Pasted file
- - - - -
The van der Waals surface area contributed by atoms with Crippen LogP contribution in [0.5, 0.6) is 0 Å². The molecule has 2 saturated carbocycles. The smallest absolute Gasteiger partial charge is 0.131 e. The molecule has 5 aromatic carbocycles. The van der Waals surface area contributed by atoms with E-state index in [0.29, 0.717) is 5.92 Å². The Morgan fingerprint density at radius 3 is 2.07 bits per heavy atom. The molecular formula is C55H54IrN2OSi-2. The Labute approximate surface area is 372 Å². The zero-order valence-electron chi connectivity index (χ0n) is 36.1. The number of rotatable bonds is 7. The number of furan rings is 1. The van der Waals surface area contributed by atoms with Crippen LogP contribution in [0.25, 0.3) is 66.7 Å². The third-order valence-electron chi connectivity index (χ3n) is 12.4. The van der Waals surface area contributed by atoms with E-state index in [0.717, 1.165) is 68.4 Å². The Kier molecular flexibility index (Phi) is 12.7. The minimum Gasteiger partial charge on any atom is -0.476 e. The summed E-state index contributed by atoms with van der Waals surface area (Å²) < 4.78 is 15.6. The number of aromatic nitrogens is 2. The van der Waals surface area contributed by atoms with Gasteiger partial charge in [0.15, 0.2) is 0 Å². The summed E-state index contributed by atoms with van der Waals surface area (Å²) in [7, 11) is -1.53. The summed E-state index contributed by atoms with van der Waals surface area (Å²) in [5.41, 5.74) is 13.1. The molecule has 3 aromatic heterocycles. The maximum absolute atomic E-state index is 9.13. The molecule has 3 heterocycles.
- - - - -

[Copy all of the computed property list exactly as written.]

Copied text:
The van der Waals surface area contributed by atoms with Crippen LogP contribution in [0.5, 0.6) is 0 Å². The molecule has 2 saturated carbocycles. The smallest absolute Gasteiger partial charge is 0.131 e. The molecule has 5 aromatic carbocycles. The van der Waals surface area contributed by atoms with E-state index in [0.29, 0.717) is 5.92 Å². The Morgan fingerprint density at radius 3 is 2.07 bits per heavy atom. The molecular formula is C55H54IrN2OSi-2. The Labute approximate surface area is 372 Å². The zero-order valence-electron chi connectivity index (χ0n) is 36.1. The number of rotatable bonds is 7. The number of furan rings is 1. The van der Waals surface area contributed by atoms with Crippen LogP contribution in [0.25, 0.3) is 66.7 Å². The third-order valence-electron chi connectivity index (χ3n) is 12.4. The van der Waals surface area contributed by atoms with E-state index in [0.717, 1.165) is 68.4 Å². The Kier molecular flexibility index (Phi) is 12.7. The minimum Gasteiger partial charge on any atom is -0.476 e. The summed E-state index contributed by atoms with van der Waals surface area (Å²) < 4.78 is 15.6. The number of aromatic nitrogens is 2. The van der Waals surface area contributed by atoms with Gasteiger partial charge in [0.15, 0.2) is 0 Å². The summed E-state index contributed by atoms with van der Waals surface area (Å²) in [7, 11) is -1.53. The summed E-state index contributed by atoms with van der Waals surface area (Å²) in [5.41, 5.74) is 13.1. The molecule has 3 aromatic heterocycles. The maximum absolute atomic E-state index is 9.13. The molecule has 3 heterocycles.